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What is double dispatch? This old technique doesn't get the exposure it deserves. Here, Kirk Pepperdine explains how it operates and where it is used, with examples.
Published April 2004, Author Kirk Pepperdine

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next page: Double Dispatch With Commands

The Art of the Lost Pattern

One of the beautiful things about object orientation (OO) is the notion that system behavior doesn't have to occur in a single object. Instead it should happen in the interactions between objects. What an object brought to the table was a number of methods that perform small primitive units of work. To get useful behavior, one had to group together other objects (or actors) that also contained methods that on their own didn't seem to achieve much. The power of this is that these small units of work could be reused in a variety of situations. The situations are to be driven by a more powerful actor or directory that would bring all of the pieces together and drive the interactions required to create the desired outcome. Done poorly and it's like watching the dance floor at the high school prom. Done well and you have a perfectly choreographed dance.

One of the patterns that is helpful in maintaining the desired level of separation between the actors is the double dispatch. If you've not heard of this pattern, then don't despair because you're not alone. The double dispatch has been forgotten, misunderstood, or just not recognized. Strangely enough, there is a perfect example of it in the JDK. As much as I may gripe about the anti-patterns that do exist in the JDK, I need to be fair and point out the good ones. In this case, the double dispatch pattern is well illustrated by the Serializable interface.

It may come as a surprise that a simple methodless interface can support a design pattern but that is exactly what Serialiable does. The question is, how is it a double dispatch? Interesting question given that most of the code to support the design is hidden from the developer, but as we will see that is the beauty of this pattern. It allows you to make a decision and implement useful functionality without having to know about rest of the application.

Serializing A Object

If we take any object (lets call it A) that implements Serializable, we can pass that object to another class that knows how to serialize the object. For example, we could write the object to an ObjectOutputStream as demonstrated in listing 1. The developer(s) who wrote ObjectOutputStream certainly have no knowledge of my mythical object A. What they do know is that it can be serialized because we said so. This point is not really core to double dispatch but it does take care of the typing issue.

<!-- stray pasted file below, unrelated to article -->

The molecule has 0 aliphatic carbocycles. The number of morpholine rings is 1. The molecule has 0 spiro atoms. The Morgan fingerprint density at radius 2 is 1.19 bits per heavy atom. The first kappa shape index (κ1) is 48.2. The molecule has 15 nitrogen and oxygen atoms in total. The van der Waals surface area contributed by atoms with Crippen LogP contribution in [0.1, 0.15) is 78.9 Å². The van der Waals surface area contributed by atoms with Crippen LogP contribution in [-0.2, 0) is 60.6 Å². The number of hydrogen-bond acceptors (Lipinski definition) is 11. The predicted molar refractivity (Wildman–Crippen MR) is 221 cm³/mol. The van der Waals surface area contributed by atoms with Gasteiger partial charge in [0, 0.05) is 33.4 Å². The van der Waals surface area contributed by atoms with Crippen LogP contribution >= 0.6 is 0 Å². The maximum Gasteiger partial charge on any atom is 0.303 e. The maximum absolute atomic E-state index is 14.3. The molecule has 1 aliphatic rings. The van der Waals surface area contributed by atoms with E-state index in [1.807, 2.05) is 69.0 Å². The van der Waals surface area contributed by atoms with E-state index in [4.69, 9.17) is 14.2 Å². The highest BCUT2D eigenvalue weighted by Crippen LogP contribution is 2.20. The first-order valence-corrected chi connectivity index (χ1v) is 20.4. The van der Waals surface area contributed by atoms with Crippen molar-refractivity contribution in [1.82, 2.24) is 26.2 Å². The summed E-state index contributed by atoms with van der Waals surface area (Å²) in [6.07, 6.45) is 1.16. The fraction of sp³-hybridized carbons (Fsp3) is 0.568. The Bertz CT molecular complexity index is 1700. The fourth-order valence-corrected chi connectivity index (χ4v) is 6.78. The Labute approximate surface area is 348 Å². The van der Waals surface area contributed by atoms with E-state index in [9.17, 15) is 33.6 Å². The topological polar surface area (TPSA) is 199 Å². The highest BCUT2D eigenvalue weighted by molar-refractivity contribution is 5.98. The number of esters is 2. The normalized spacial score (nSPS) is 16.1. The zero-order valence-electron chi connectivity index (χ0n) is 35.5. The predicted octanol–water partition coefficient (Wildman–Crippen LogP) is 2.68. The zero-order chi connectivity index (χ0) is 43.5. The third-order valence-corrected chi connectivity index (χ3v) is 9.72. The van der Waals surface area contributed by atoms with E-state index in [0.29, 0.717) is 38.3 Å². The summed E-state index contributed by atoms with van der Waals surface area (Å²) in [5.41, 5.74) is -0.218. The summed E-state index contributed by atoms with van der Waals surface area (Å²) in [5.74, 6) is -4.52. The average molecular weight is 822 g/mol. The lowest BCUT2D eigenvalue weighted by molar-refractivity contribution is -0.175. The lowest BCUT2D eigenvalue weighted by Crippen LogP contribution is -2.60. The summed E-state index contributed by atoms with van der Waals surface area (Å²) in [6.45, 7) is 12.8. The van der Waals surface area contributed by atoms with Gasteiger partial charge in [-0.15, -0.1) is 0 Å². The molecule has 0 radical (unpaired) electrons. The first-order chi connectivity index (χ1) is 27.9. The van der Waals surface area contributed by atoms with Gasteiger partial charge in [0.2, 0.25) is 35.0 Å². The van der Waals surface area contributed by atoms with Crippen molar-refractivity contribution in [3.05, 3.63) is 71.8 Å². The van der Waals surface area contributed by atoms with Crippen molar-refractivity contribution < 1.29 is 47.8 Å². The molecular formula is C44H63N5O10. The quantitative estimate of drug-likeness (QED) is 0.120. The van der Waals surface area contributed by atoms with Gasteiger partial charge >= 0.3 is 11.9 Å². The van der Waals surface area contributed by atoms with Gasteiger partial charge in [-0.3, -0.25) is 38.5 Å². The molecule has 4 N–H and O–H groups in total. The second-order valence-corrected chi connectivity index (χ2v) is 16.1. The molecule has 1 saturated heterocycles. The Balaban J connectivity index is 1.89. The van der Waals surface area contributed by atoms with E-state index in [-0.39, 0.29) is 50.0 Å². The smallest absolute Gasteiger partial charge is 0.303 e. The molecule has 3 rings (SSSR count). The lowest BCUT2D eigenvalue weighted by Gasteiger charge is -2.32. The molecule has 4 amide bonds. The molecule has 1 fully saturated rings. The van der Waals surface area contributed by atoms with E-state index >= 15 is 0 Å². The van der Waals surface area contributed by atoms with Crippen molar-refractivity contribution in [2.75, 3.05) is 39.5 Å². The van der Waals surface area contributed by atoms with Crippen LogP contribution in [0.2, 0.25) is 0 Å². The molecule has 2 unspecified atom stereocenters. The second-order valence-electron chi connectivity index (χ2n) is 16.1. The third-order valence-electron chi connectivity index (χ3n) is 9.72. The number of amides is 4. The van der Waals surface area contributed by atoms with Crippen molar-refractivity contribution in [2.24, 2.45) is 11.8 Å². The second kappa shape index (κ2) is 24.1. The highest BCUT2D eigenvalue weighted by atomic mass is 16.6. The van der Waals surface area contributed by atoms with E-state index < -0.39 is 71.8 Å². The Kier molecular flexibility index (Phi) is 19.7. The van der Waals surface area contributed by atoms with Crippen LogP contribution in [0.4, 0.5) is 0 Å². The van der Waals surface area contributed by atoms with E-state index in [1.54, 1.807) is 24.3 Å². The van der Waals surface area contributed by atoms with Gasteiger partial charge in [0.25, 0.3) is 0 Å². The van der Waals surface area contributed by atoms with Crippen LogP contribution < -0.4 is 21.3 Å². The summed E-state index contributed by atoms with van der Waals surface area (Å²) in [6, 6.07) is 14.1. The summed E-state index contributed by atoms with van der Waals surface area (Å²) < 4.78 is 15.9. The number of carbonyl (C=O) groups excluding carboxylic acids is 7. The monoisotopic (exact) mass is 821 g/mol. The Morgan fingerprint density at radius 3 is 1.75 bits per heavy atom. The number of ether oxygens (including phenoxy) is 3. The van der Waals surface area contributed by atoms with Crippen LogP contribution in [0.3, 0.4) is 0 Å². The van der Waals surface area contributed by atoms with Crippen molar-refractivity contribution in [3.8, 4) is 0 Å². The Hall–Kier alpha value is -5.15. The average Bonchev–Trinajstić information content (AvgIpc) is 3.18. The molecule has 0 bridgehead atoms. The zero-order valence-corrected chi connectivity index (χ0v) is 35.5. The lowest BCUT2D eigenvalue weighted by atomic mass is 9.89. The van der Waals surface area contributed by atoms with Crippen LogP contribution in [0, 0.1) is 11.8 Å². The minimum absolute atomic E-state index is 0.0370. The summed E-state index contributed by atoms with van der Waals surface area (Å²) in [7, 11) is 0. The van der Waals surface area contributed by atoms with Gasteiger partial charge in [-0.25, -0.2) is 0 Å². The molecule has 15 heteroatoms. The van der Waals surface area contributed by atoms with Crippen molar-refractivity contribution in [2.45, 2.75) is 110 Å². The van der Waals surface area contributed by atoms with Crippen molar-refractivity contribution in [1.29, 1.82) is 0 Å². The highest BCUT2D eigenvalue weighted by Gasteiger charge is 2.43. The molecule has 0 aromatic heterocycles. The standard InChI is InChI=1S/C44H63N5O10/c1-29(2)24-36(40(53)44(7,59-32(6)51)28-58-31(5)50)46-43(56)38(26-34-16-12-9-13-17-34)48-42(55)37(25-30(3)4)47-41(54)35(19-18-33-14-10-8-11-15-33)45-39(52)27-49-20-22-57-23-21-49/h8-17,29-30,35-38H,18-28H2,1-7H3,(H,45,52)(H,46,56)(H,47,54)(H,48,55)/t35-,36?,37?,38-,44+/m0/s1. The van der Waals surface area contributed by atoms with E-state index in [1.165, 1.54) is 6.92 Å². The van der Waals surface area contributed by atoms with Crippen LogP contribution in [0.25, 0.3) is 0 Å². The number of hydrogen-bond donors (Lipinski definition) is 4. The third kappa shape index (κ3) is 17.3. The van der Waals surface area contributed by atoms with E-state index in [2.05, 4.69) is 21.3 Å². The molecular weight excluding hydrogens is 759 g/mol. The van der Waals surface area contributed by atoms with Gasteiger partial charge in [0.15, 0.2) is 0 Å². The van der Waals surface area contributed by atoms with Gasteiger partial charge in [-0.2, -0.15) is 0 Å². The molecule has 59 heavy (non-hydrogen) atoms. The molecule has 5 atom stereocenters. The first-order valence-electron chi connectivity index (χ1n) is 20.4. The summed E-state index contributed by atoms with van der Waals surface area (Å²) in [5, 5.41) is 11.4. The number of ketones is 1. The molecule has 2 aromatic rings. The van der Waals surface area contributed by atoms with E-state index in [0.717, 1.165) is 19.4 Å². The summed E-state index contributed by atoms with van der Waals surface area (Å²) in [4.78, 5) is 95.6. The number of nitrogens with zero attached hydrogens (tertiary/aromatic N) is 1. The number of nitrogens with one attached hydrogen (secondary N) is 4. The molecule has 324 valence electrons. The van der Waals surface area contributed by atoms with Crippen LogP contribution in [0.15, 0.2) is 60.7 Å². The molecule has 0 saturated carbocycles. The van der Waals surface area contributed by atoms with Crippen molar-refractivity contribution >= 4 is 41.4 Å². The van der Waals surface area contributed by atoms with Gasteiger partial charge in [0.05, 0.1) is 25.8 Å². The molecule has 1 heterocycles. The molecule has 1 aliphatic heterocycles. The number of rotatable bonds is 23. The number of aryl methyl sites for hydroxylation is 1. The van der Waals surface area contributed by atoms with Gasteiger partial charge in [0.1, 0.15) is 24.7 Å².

Listing 1: Sample Serialization


A a = new A();
ObjectOutputStream oos = new ObjectOutputStream();
oos.writeObject( a);

In order to serialize A, ObjectOutputStream first looks to see if the method writeObject( ObjectOutputStream oos) exists. If it does, then it calls that method with itself as an argument. The writeObject method then dispatches the call back to the ObjectOutputStream (thus making this a double dispatch). In making this very simple call back, ObjectOutputStream has said: "I'm delegating back to you the responsibility of writing your state onto this stream". In making that simple choice, ObjectOutputStream has decoupled itself from our object A. Object A in turn says ok, here is some state that I want written on the stream. If the value is a primitive, then it can be dealt by the overloading of the write method. If not, the back and forth can continue at the next level down in the objects graph until all of the useful state has been placed on the stream.

Why one may not recognize it as being a double dispatch is because, firstly, we can't see the implementation, and secondly, the issue is confused because it works even without the addition of writeObject method to our class. In the later case, reflection takes the role of the call back.

The real question is where can we use this in our code. The simple answer is anywhere one might "serialize" an object (for example, creating an XML document). In each case, the holder of the serialized object may come back and ask that object to fill in the form with it's vital information. The good thing about this is that it helps decouple the XML from the object.

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Last Updated: 2014-09-29
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